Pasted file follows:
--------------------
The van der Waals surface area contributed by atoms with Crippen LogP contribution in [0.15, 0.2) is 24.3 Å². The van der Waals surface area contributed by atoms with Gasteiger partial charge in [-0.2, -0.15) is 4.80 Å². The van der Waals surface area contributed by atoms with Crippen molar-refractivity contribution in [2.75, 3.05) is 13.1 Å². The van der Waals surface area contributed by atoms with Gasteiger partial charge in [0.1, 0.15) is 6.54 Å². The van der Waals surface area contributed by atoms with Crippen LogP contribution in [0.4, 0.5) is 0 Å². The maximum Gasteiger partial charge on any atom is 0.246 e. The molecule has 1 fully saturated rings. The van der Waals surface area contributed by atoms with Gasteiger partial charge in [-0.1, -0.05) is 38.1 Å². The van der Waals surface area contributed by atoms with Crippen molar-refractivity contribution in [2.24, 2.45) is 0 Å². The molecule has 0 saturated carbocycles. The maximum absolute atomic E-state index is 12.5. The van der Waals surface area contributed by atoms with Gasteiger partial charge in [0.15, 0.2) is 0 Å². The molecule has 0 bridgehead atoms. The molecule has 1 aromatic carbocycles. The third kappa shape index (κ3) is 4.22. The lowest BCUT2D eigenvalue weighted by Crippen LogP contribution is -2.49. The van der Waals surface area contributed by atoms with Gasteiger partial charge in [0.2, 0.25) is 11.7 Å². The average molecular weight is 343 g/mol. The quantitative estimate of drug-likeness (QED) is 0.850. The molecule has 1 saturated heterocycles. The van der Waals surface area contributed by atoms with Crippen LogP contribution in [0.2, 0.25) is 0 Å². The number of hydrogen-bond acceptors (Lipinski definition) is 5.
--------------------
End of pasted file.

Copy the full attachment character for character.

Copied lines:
The van der Waals surface area contributed by atoms with Crippen LogP contribution in [0.15, 0.2) is 24.3 Å². The van der Waals surface area contributed by atoms with Gasteiger partial charge in [-0.2, -0.15) is 4.80 Å². The van der Waals surface area contributed by atoms with Crippen molar-refractivity contribution in [2.75, 3.05) is 13.1 Å². The van der Waals surface area contributed by atoms with Gasteiger partial charge in [0.1, 0.15) is 6.54 Å². The van der Waals surface area contributed by atoms with Crippen LogP contribution in [0.4, 0.5) is 0 Å². The maximum Gasteiger partial charge on any atom is 0.246 e. The molecule has 1 fully saturated rings. The van der Waals surface area contributed by atoms with Gasteiger partial charge in [-0.1, -0.05) is 38.1 Å². The van der Waals surface area contributed by atoms with Crippen molar-refractivity contribution in [2.24, 2.45) is 0 Å². The molecule has 0 saturated carbocycles. The maximum absolute atomic E-state index is 12.5. The van der Waals surface area contributed by atoms with Gasteiger partial charge in [0.15, 0.2) is 0 Å². The molecule has 0 bridgehead atoms. The molecule has 1 aromatic carbocycles. The third kappa shape index (κ3) is 4.22. The lowest BCUT2D eigenvalue weighted by Crippen LogP contribution is -2.49. The van der Waals surface area contributed by atoms with Gasteiger partial charge in [0.2, 0.25) is 11.7 Å². The average molecular weight is 343 g/mol. The quantitative estimate of drug-likeness (QED) is 0.850. The molecule has 1 saturated heterocycles. The van der Waals surface area contributed by atoms with Crippen LogP contribution in [0.2, 0.25) is 0 Å². The number of hydrogen-bond acceptors (Lipinski definition) is 5.